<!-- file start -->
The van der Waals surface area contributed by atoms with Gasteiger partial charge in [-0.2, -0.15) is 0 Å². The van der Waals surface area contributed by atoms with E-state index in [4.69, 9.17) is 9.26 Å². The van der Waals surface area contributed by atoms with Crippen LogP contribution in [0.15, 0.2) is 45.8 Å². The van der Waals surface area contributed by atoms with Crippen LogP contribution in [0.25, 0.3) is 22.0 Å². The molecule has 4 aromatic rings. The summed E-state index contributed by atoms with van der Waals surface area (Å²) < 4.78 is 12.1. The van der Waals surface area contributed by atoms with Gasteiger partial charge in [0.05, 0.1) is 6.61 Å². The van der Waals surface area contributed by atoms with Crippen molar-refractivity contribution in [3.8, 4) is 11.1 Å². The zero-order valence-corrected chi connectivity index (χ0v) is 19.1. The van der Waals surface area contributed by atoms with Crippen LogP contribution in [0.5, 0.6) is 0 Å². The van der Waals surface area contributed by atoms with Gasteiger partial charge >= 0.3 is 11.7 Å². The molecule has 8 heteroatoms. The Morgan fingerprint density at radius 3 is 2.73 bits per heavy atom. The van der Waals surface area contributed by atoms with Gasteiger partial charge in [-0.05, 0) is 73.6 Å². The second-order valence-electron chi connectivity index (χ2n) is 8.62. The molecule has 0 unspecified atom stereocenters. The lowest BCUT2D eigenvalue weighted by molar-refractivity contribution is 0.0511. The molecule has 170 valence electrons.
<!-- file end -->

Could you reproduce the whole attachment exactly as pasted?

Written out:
The van der Waals surface area contributed by atoms with Gasteiger partial charge in [-0.2, -0.15) is 0 Å². The van der Waals surface area contributed by atoms with E-state index in [4.69, 9.17) is 9.26 Å². The van der Waals surface area contributed by atoms with Crippen LogP contribution in [0.15, 0.2) is 45.8 Å². The van der Waals surface area contributed by atoms with Crippen LogP contribution in [0.25, 0.3) is 22.0 Å². The molecule has 4 aromatic rings. The summed E-state index contributed by atoms with van der Waals surface area (Å²) < 4.78 is 12.1. The van der Waals surface area contributed by atoms with Gasteiger partial charge in [0.05, 0.1) is 6.61 Å². The van der Waals surface area contributed by atoms with Crippen molar-refractivity contribution in [3.8, 4) is 11.1 Å². The zero-order valence-corrected chi connectivity index (χ0v) is 19.1. The van der Waals surface area contributed by atoms with Crippen LogP contribution in [0.5, 0.6) is 0 Å². The van der Waals surface area contributed by atoms with Gasteiger partial charge >= 0.3 is 11.7 Å². The molecule has 8 heteroatoms. The Morgan fingerprint density at radius 3 is 2.73 bits per heavy atom. The van der Waals surface area contributed by atoms with Gasteiger partial charge in [-0.05, 0) is 73.6 Å². The second-order valence-electron chi connectivity index (χ2n) is 8.62. The molecule has 0 unspecified atom stereocenters. The lowest BCUT2D eigenvalue weighted by molar-refractivity contribution is 0.0511. The molecule has 170 valence electrons.